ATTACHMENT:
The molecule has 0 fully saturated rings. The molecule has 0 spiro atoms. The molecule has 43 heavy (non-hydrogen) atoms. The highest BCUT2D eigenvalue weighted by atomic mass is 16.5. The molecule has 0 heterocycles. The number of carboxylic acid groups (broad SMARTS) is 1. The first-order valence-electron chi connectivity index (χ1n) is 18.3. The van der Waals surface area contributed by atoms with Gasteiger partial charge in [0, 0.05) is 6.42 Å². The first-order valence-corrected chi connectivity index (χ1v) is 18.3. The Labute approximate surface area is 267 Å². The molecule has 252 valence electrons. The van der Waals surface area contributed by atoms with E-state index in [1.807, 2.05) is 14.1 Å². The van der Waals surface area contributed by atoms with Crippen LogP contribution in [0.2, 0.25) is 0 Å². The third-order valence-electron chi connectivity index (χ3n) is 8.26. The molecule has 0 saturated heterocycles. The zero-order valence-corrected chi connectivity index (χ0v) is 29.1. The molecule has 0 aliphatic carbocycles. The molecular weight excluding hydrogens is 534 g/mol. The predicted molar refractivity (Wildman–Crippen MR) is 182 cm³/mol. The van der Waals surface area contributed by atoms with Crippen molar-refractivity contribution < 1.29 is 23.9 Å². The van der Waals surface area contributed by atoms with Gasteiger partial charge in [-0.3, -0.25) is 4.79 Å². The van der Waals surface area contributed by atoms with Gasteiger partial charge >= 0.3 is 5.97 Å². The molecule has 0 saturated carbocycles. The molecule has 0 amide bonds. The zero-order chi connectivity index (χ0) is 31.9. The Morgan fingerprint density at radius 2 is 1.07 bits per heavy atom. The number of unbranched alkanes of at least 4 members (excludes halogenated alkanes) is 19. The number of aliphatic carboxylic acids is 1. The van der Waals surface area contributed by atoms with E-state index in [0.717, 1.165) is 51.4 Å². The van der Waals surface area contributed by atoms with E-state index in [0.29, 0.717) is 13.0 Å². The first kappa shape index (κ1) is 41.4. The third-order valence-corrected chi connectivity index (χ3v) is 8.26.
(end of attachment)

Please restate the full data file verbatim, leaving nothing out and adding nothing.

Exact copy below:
The molecule has 0 fully saturated rings. The molecule has 0 spiro atoms. The molecule has 43 heavy (non-hydrogen) atoms. The highest BCUT2D eigenvalue weighted by atomic mass is 16.5. The molecule has 0 heterocycles. The number of carboxylic acid groups (broad SMARTS) is 1. The first-order valence-electron chi connectivity index (χ1n) is 18.3. The van der Waals surface area contributed by atoms with Gasteiger partial charge in [0, 0.05) is 6.42 Å². The first-order valence-corrected chi connectivity index (χ1v) is 18.3. The Labute approximate surface area is 267 Å². The molecule has 252 valence electrons. The van der Waals surface area contributed by atoms with E-state index in [1.807, 2.05) is 14.1 Å². The van der Waals surface area contributed by atoms with Crippen LogP contribution in [0.2, 0.25) is 0 Å². The third-order valence-electron chi connectivity index (χ3n) is 8.26. The molecule has 0 saturated heterocycles. The zero-order valence-corrected chi connectivity index (χ0v) is 29.1. The molecule has 0 aliphatic carbocycles. The molecular weight excluding hydrogens is 534 g/mol. The predicted molar refractivity (Wildman–Crippen MR) is 182 cm³/mol. The van der Waals surface area contributed by atoms with Crippen molar-refractivity contribution < 1.29 is 23.9 Å². The van der Waals surface area contributed by atoms with Gasteiger partial charge in [-0.3, -0.25) is 4.79 Å². The van der Waals surface area contributed by atoms with Gasteiger partial charge >= 0.3 is 5.97 Å². The molecule has 0 saturated carbocycles. The molecule has 0 amide bonds. The zero-order chi connectivity index (χ0) is 31.9. The Morgan fingerprint density at radius 2 is 1.07 bits per heavy atom. The number of unbranched alkanes of at least 4 members (excludes halogenated alkanes) is 19. The number of aliphatic carboxylic acids is 1. The van der Waals surface area contributed by atoms with E-state index in [0.717, 1.165) is 51.4 Å². The van der Waals surface area contributed by atoms with E-state index in [0.29, 0.717) is 13.0 Å². The first kappa shape index (κ1) is 41.4. The third-order valence-corrected chi connectivity index (χ3v) is 8.26.